Vestiges by Josef Koudelka
An unprecedented exploration of ancient Greek and Roman sites
Since 1991, Josef Koudelka has embarked on a long and patient journey leading
him through all twenty countries bordering the Mediterranean Sea and more than
two hundred Greek and Roman archeological sites. This exploration is without
precedent. No one before him has ever attempted to portray the vestiges of History
through photography quite as extensively and with such persistence.
In the nineteenth century, Romantic painters had a predilection for ruins. Their
paintings glorified this melancholy atmosphere. Koudelka also creates images of
ruins. However, he is not a Romantic and does not need melancholy to inspire his
art. These relics are not the poignant remains of things that die. They are signs of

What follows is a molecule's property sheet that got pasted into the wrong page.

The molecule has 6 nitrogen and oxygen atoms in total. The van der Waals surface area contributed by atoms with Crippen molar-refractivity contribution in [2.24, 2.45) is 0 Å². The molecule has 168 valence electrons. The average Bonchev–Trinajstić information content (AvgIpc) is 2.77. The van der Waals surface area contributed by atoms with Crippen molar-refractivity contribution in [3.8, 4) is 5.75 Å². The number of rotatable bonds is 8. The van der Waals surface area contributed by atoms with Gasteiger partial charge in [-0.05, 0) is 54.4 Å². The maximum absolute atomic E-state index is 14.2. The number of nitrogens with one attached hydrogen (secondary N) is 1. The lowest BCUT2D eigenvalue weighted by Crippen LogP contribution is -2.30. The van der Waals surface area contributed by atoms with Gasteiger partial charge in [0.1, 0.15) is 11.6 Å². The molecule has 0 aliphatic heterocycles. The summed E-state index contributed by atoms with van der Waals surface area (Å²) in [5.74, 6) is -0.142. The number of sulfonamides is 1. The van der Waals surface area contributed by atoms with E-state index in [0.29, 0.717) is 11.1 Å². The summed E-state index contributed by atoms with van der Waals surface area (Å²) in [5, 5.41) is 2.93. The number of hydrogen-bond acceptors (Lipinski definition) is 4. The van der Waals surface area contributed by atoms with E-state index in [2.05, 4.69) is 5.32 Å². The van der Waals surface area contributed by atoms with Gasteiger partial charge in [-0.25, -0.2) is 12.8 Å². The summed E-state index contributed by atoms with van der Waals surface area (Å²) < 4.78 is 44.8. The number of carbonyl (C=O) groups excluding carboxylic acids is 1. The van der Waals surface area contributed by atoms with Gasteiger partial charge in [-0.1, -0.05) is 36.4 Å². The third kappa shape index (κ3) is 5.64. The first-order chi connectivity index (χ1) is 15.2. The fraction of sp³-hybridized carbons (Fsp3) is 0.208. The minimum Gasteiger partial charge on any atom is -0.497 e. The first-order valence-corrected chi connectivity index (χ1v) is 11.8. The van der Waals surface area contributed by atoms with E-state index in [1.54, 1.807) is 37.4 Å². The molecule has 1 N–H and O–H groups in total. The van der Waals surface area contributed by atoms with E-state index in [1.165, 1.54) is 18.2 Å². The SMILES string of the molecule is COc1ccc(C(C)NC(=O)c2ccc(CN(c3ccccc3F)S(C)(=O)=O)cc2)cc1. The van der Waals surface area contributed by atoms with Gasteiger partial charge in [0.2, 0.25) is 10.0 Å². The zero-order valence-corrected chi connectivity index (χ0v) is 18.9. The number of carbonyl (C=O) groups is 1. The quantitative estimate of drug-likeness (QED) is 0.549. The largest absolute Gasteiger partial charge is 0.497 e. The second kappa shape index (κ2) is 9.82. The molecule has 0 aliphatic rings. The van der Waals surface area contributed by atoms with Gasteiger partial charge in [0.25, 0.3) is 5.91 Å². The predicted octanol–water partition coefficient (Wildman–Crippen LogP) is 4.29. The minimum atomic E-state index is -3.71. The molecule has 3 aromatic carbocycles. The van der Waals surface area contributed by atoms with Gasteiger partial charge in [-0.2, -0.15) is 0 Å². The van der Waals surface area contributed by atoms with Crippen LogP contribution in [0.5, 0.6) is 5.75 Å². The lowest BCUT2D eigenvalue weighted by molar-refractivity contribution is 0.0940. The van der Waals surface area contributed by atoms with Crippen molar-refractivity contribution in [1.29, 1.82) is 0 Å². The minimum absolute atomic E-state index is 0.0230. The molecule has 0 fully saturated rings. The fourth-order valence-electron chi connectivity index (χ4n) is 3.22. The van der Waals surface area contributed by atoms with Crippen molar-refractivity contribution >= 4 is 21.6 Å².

a situation that art seeks to recreate in the present. (…).
Extract from an introduction by Bernard Latarjet
Was born in Czechoslovakia in 1938. His first photographs were taken while he was working as an aeronautical engineer. He followed Czechoslovakian Gypsies until 1970 and photographed theatrical performances. He became a full-time photographer in 1967. In August 1968, he took photographs of Warsaw Pact troops invading the streets of the Czechoslovakian capital and putting an end to the Prague Spring. Initially anonymous, his images were published around the world. They earned him the Robert Capa Prize. In 1974, he became a member of Magnum Photos. In 1975, an important exhibition of his work took place at the New York Museum of Modern Art (MoMA). Ever since, his works have been shown in numerous exhibitions around the world including the Hayward Gallery in London, the Stedelijk Museum in Amsterdam and the Palais de Tokyo in Paris to name a few. His most important publications are Gypsies (1975- 2011), Exiles (1988-2015), Chaos (2000), Invasion Prague 68 (2008), Lime (2012) and Wall (2013).